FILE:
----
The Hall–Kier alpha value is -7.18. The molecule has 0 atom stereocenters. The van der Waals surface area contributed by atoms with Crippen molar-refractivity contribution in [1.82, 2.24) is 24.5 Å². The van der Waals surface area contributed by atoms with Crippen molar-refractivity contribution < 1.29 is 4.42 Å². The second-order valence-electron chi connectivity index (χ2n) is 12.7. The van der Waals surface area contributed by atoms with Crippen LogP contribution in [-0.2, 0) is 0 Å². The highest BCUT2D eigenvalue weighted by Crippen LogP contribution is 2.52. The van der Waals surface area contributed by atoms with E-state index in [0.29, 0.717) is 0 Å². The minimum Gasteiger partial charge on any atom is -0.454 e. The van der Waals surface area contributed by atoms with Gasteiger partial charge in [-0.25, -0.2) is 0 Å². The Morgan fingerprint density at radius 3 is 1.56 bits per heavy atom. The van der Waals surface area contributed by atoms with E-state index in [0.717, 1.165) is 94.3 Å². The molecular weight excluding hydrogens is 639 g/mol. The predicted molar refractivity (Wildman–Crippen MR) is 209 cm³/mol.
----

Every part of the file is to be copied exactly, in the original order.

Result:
The Hall–Kier alpha value is -7.18. The molecule has 0 atom stereocenters. The van der Waals surface area contributed by atoms with Crippen molar-refractivity contribution in [1.82, 2.24) is 24.5 Å². The van der Waals surface area contributed by atoms with Crippen molar-refractivity contribution < 1.29 is 4.42 Å². The second-order valence-electron chi connectivity index (χ2n) is 12.7. The van der Waals surface area contributed by atoms with Crippen LogP contribution in [-0.2, 0) is 0 Å². The highest BCUT2D eigenvalue weighted by Crippen LogP contribution is 2.52. The van der Waals surface area contributed by atoms with E-state index in [0.29, 0.717) is 0 Å². The minimum Gasteiger partial charge on any atom is -0.454 e. The van der Waals surface area contributed by atoms with Gasteiger partial charge in [-0.25, -0.2) is 0 Å². The Morgan fingerprint density at radius 3 is 1.56 bits per heavy atom. The van der Waals surface area contributed by atoms with E-state index in [0.717, 1.165) is 94.3 Å². The molecular weight excluding hydrogens is 639 g/mol. The predicted molar refractivity (Wildman–Crippen MR) is 209 cm³/mol.